A popular family vacation resort on a high bluff overlooking the Pacific Ocean on the Washington coast has been in operation since it was built in 1908. Many of the resort cabins are located adjacent to the bluff, some within 30 feet of the top of the slope. Human activity on the bluff below the cabins was an ongoing and persistent problem for the resort. People climbing on the bluff, carving inscriptions onto the surface, and digging caves into the slope caused erosion, multiple landslides, and damage to the shoreline environment.
This activity was a safety hazard for visitors on the public beach area below the bluff due to falling rocks and soil, as well as for the resort structures above. The resort tried to discourage trespassing on the bluff by hiring security guards and installing signage. The last recourse was to install a high chain link fence at the base of the steep slope to try to prevent further damage to the bluff. Unfortunately, installation of the fence violated the Shoreline Master Program (SMP) and the fence had to be removed. Another solution to restrict human activity and its harmful effects on the bluff had to be found.
The resort hired Soundview Consultants LLC to develop a vegetation enhancement and restoration plan which would both minimize erosion and limit access to the bluff. The bluff on the resort’s property was sparsely vegetated compared to other areas along the beach. This made their property much easier to access, more attractive to trespassers, and more prone to erosion and landslides caused by illicit activities.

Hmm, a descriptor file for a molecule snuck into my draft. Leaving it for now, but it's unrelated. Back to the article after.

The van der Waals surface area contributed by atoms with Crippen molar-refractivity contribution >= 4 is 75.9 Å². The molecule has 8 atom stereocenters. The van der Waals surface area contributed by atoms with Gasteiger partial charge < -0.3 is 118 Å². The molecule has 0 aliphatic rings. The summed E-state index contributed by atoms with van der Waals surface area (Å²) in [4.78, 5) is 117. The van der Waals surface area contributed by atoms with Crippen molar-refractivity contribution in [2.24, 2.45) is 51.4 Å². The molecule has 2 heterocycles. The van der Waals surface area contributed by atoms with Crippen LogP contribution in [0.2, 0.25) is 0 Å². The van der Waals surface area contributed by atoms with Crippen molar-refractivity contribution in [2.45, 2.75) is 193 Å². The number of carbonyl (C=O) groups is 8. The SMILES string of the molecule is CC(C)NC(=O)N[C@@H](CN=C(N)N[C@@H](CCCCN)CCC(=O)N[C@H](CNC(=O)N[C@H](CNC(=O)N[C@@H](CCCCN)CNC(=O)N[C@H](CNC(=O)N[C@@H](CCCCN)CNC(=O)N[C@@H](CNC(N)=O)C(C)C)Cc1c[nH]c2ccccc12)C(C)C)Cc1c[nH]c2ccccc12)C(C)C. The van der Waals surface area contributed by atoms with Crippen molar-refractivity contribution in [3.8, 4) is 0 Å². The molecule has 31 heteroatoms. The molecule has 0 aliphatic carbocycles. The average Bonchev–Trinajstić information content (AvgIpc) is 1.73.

The restoration plan that SVC developed called for the replanting of areas where large erosion or landslides had occurred (restoration areas) and spot-planting areas where vegetation was sparse (enhancement areas). The restoration plan proposed that both areas be replanted with native shrubs and trees that either have sharp needles, thorns, or stickers and/or grow densely packed; plants such as nootka rose, devil’s club, salmonberry, wax myrtle and Sitka spruce. The new vegetative plantings would protect the bluff from landslides and erosion by anchoring the soils and would provide natural protection that would discourage people from climbing on and digging into the bluff. Additional installations of brush piles, large woody debris, and cautionary signage as needed, would also discourage intrusion on the bluff and retain the plantings in a more natural manner than the chain link fencing provided.